They trained a third group of animals to ignore the difference between odors the first rats could readily distinguish by giving them water at the same hole after exposure to either odor. This effectively dulled their sense of smell: the rats couldn't tell one smell from the other, even for a reward. Their loss of discrimination was reflected in the piriform cortex, which now produced similar electrical patterns in response to both odors.

"Our findings suggest that while olfactory impairment may reflect real damage to the sensory system, in some cases it may be a 'use it or lose it' phenomenon," says Dr. Wilson. This opens the door for potential smell training therapies that could help restore smell function in some cases. "Odor training could help fix broken noses," he says.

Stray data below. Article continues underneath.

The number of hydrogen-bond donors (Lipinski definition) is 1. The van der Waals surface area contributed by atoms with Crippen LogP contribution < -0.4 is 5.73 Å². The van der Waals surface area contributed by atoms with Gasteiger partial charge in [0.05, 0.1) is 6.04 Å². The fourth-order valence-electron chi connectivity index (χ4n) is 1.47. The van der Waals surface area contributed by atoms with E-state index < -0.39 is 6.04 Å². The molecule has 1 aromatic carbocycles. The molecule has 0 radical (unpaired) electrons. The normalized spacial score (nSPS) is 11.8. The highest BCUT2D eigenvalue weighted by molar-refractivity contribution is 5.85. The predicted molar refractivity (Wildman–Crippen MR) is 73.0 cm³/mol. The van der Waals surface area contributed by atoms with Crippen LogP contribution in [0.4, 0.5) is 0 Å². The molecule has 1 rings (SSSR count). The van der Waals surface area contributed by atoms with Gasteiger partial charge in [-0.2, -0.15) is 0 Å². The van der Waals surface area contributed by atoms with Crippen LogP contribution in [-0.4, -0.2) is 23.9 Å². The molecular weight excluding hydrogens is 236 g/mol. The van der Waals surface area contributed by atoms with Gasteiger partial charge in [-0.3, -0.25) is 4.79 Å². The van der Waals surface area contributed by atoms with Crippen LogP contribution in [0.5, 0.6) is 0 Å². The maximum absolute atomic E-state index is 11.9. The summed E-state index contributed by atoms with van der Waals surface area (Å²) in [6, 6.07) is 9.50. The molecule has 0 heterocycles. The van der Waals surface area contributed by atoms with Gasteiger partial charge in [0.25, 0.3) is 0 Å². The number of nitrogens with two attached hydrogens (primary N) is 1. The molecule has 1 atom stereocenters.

'/>"/>

Contact: Lorinda Klein
lorindaann.klein@nyumc.org
212-404-3533
NYU Langone Medical Center / New York University School of Medicine
Source:Eurekalert

Related biology news :

1. Mass media often failing in its coverage of global warming, says climate researcher
2. Synchronizing a failing heart
3. Wheat resistance genes failing, new approach needed to stop flies
4. Structure, not scientists to blame for Los Alamos failings
5. Painful heat sensed by painless in flies
6. Deprived of a sense of smell, worms live longer
7. Girls have superior sense of taste to boys
8. Liking sweets makes sense for kids
9. Penn State entomologists seek fungus to blunt mosquitoes sense of smell
10. Rainforest rehab in every sense
11. PRS And EmSense Partner To Integrate Bio-Sensory Measures In Packaging Research Studies
Post Your Comments:
*Name:
*Comment:
*Email: